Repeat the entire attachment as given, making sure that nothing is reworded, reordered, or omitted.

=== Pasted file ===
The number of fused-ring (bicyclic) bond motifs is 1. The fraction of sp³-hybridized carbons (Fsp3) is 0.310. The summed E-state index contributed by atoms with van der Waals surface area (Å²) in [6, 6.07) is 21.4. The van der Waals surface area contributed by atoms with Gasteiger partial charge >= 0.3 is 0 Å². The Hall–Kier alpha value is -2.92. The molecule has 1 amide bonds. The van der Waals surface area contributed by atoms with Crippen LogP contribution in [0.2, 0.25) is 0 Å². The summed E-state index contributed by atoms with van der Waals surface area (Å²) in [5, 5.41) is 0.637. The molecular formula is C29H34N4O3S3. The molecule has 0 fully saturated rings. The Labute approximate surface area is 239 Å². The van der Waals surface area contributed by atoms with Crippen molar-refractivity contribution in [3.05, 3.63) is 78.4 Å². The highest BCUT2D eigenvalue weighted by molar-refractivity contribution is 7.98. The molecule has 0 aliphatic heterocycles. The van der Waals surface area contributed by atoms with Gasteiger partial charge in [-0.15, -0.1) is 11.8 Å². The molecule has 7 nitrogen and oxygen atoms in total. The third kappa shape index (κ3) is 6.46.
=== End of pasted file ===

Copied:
The number of fused-ring (bicyclic) bond motifs is 1. The fraction of sp³-hybridized carbons (Fsp3) is 0.310. The summed E-state index contributed by atoms with van der Waals surface area (Å²) in [6, 6.07) is 21.4. The van der Waals surface area contributed by atoms with Gasteiger partial charge >= 0.3 is 0 Å². The Hall–Kier alpha value is -2.92. The molecule has 1 amide bonds. The van der Waals surface area contributed by atoms with Crippen LogP contribution in [0.2, 0.25) is 0 Å². The summed E-state index contributed by atoms with van der Waals surface area (Å²) in [5, 5.41) is 0.637. The molecular formula is C29H34N4O3S3. The molecule has 0 fully saturated rings. The Labute approximate surface area is 239 Å². The van der Waals surface area contributed by atoms with Crippen molar-refractivity contribution in [3.05, 3.63) is 78.4 Å². The highest BCUT2D eigenvalue weighted by molar-refractivity contribution is 7.98. The molecule has 0 aliphatic heterocycles. The van der Waals surface area contributed by atoms with Gasteiger partial charge in [-0.15, -0.1) is 11.8 Å². The molecule has 7 nitrogen and oxygen atoms in total. The third kappa shape index (κ3) is 6.46.